As Kate plans her future with Detective Inspector Tom Mallory, she is also helping her colleague Ivor Tweedy organize an upcoming auction in a seaside village on the Suffolk coast. Netherfield Sanatorium, an abandoned Victorian insane asylum, is being converted into luxury townhouses. Kate and Ivor have been asked to auction off a fine collection of antiques, including a fifteenth-century painting attributed to the Dutch master Jan Van Eyck. But when retired criminal inspector Will Parker is found dead, Kate discovers that the halls of the sanatorium housed much more than priceless art.
Kate is surprised to learn that Will Parker was her friend Vivian Bunn’s first boyfriend. They met in 1963 at a seaside holiday camp when, along with three other teens, they explored an abandoned house where two years earlier a local doctor and his wife had died under bizarre circumstances. Now, when a second member of the childhood gang dies unexpectedly—and then a third—it becomes clear the teens discovered more in the house than they realized. What was the deadly truth they found? When Kate makes a shocking connection between a sixty-year-old murder and the long-buried secrets of the sanatorium, she understands that time is running out for Vivian—and anyone connected to her.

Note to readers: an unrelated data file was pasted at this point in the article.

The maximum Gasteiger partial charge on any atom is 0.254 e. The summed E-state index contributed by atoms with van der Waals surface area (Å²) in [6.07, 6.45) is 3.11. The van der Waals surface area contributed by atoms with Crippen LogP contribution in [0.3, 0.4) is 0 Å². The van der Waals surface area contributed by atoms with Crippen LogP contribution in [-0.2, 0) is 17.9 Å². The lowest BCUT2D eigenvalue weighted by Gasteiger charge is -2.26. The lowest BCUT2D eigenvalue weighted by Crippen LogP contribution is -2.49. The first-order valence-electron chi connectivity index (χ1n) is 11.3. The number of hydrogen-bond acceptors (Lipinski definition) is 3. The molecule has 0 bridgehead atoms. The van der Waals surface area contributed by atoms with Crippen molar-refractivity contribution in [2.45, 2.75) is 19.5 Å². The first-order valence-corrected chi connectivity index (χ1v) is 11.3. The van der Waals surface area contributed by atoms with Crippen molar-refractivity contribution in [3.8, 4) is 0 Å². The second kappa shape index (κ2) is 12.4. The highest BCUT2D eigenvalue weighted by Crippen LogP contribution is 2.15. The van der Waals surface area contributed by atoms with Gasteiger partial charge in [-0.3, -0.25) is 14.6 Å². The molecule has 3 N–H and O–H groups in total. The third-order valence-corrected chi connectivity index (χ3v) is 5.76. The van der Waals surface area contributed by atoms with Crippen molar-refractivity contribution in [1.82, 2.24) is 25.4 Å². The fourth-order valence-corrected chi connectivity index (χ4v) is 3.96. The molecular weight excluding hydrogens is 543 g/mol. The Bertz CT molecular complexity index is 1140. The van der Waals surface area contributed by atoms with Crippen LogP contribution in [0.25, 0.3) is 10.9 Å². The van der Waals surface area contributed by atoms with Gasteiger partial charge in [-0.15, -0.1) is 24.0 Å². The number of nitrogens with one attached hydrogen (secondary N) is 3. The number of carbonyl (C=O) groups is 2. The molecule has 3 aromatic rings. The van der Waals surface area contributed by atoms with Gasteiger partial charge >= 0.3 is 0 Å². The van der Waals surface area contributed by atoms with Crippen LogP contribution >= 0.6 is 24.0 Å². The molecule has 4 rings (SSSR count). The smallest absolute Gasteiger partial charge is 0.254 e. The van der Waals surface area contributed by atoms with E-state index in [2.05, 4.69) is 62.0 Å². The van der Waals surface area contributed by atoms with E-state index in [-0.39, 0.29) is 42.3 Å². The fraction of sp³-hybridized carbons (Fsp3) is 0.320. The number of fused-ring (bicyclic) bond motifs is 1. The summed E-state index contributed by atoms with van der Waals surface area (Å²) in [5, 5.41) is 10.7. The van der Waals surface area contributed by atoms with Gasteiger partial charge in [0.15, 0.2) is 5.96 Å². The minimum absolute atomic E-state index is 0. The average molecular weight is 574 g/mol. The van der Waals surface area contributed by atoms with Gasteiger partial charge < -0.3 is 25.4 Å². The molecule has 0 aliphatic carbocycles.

As is usually the case, I’m juggling a couple of projects right now. I’m working on revisions to my next Zoe Chambers Mystery, which is due to my publisher in mid-November. I’m also in the rough draft phase of a potential new series. And by rough draft, I mean I’m swamped in the dreaded muddle in the middle but trudging onward. Finally, I have Crime in the Country: A Zoe Chambers Mystery Anthology coming out October 5.
Margaret S. Hamilton
Curtains for the Corpse, a 2019 Daphne finalist, is in final revisions. When Lizzie finds a body at her carriage house renovation site and learns the college student last seen with the victim is missing, she becomes involved in the investigation.
Corniced to Death, a 2021 Claymore finalist, is a work in progress. When Lizzie finds twelve young women locked in the college conference center attic, she is determined to protect them while identifying who brought them to campus.
Jennifer J. Chow
I'm excited about my next novel, Mimi Lee Cracks the Code, which releases November 30. In the meantime, I’ve turned in my draft of Death By Bubble Tea, Book One in my new Night Market Mysteries. It’s set to release in June 2022 and is about two opposite-personality cousins, who are thrown together in a delicious mystery, while working at a food stall in a Los Angeles night market.